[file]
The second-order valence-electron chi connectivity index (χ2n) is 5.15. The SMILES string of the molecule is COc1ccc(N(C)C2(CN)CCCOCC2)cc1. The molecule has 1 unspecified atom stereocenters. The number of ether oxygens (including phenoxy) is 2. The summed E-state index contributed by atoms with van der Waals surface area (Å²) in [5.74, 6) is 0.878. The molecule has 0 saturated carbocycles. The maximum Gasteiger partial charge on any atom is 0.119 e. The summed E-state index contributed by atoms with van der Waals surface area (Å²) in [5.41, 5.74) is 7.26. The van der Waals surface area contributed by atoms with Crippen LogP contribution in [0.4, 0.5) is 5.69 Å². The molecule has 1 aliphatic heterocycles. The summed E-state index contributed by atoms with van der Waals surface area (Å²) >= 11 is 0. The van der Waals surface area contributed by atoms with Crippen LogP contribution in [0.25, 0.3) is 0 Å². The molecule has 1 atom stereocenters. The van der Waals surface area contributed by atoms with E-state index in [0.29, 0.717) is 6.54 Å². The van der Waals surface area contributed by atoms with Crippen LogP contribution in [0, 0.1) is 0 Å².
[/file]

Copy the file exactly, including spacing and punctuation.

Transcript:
The second-order valence-electron chi connectivity index (χ2n) is 5.15. The SMILES string of the molecule is COc1ccc(N(C)C2(CN)CCCOCC2)cc1. The molecule has 1 unspecified atom stereocenters. The number of ether oxygens (including phenoxy) is 2. The summed E-state index contributed by atoms with van der Waals surface area (Å²) in [5.74, 6) is 0.878. The molecule has 0 saturated carbocycles. The maximum Gasteiger partial charge on any atom is 0.119 e. The summed E-state index contributed by atoms with van der Waals surface area (Å²) in [5.41, 5.74) is 7.26. The van der Waals surface area contributed by atoms with Crippen LogP contribution in [0.4, 0.5) is 5.69 Å². The molecule has 1 aliphatic heterocycles. The summed E-state index contributed by atoms with van der Waals surface area (Å²) >= 11 is 0. The van der Waals surface area contributed by atoms with Crippen LogP contribution in [0.25, 0.3) is 0 Å². The molecule has 1 atom stereocenters. The van der Waals surface area contributed by atoms with E-state index in [0.29, 0.717) is 6.54 Å². The van der Waals surface area contributed by atoms with Crippen LogP contribution in [0, 0.1) is 0 Å².